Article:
• Isabelle Osborne

Reviewing Jane Austen's 'Pride and Prejudice'

The business of her life was to get her daughters married.

Deemed a classic of the English language, Pride and Prejudice is quite possibly the most well known and well loved of Austen's novels. Set in the early 1800s, this classic regency novel follows the life of Elizabeth Bennett and her turbulent relationship with the handsome aristocrat Mr. Darcy.


Through Mrs Bennett and her five daughters, Austen explores the female desire to be married and see her children marry. The characters live in an enclosed social bubble of wealth and aristocracy that can scarcely be penetrated, and their often fickle and shallow ways almost satirise the aristocratic level of English society.


I enjoyed observing the different character's perceptions of their world, and how they react to the events of the socialite circle they inhabit. Just as she demands the attention of her acquaintances, Mrs. Bennett demands control of the book in her desire for her daughters to be married. Austen's presentation of marriage allows the reader to begin to understand what forces are at play when men and women consider marriage; for women, status, economic stability and social autonomy; for men, power. Moreover, a woman’s marriageability relied on her impeccable chastity and polished reputation; a criteria as suffocating as the corsets the women were forced to wear to shrink their waists for fear of losing vanity. It wasn't about love, but reputation.


When she is secure of him, there will be leisure for falling in love as much as she chooses.

The pompous, arrogant attitudes of Miss Bingley and Lady Catherine highlights the toxic nature of Regency romance. Lydia is reprimanded behind closed doors for her spontaneous marriage, but why should anyone tell her who she can and cannot marry? It's poisonous. The 19th century perception of marriage holds highly different values to our current society.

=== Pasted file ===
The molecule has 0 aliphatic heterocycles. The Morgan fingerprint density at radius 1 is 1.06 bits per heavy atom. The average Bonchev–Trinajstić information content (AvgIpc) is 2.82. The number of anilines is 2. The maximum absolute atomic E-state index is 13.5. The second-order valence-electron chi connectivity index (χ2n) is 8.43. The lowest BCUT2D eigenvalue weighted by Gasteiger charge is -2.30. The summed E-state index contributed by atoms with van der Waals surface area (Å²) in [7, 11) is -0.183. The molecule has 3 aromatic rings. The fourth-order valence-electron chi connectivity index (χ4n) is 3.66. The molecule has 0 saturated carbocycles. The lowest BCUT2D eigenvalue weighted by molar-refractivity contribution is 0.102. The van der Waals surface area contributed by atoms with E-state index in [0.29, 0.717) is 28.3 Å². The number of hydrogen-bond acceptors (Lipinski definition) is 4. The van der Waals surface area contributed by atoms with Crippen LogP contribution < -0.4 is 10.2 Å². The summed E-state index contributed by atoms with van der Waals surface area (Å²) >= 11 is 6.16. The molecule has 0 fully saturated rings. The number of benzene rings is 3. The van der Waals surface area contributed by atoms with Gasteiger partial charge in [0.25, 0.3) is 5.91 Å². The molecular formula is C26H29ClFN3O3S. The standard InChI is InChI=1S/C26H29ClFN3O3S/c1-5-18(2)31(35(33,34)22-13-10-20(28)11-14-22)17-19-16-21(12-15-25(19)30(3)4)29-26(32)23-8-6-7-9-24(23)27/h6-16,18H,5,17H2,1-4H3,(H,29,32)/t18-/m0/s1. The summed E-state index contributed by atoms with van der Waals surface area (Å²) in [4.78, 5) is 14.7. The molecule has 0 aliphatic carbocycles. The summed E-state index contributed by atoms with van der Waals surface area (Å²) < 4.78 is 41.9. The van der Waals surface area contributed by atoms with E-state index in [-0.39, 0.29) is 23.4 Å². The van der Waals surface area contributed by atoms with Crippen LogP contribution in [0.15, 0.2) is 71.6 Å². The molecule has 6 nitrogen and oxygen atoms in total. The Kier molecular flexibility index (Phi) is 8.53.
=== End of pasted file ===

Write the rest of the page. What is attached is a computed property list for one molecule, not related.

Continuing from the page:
I loved the relationship between Mr. Darcy and Elizabeth, who resist each other so harshly despite the glaringly obvious truth that they are destined for each other, something they refuse to see. One of the reasons why their relationship is seemingly rocky is Elizabeth's pride; her swift judgement of Darcy is based on gossip and his seemingly reserved manner upon their first acquaintance, so that she ultimately becomes prejudice against him. Also playing into this complication is Darcy's commitment to reputation - whilst the middle-class Elizabeth may mingle with the upper-class Darcy, she is ultimately his social inferior. The novel shows us how all of these factors can be detrimental to the development of relationships, acting to remind us that first impressions are not always reflective of a person and how we must set aside concerns of outside perception.


His character was decided. He was the proudest, most disagreeable man in the world, and every body hoped he would never come there again.

Elizabeth’s path to marriage closely intersects with the subplots that focus on the romances of her sisters'. There are moments of delightful humour and enjoyment, but underlying this was my shock at how young the Bennett sisters are expected to think about marriage. And yet, if they do not marry, they are ostracised from society. I almost felt claustrophobic and suffocated myself whilst reading about the sisters' journey to finding love.


There is nothing overly sensational about this novel - it simply presents the domestic and aristocratic events of the characters as they happen. I think this is what makes it such a quaint novel. I understand why this novel is so cherished.

Words are all we have.

 - Samuel Beckett

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World of Words 

By Isabelle Osborne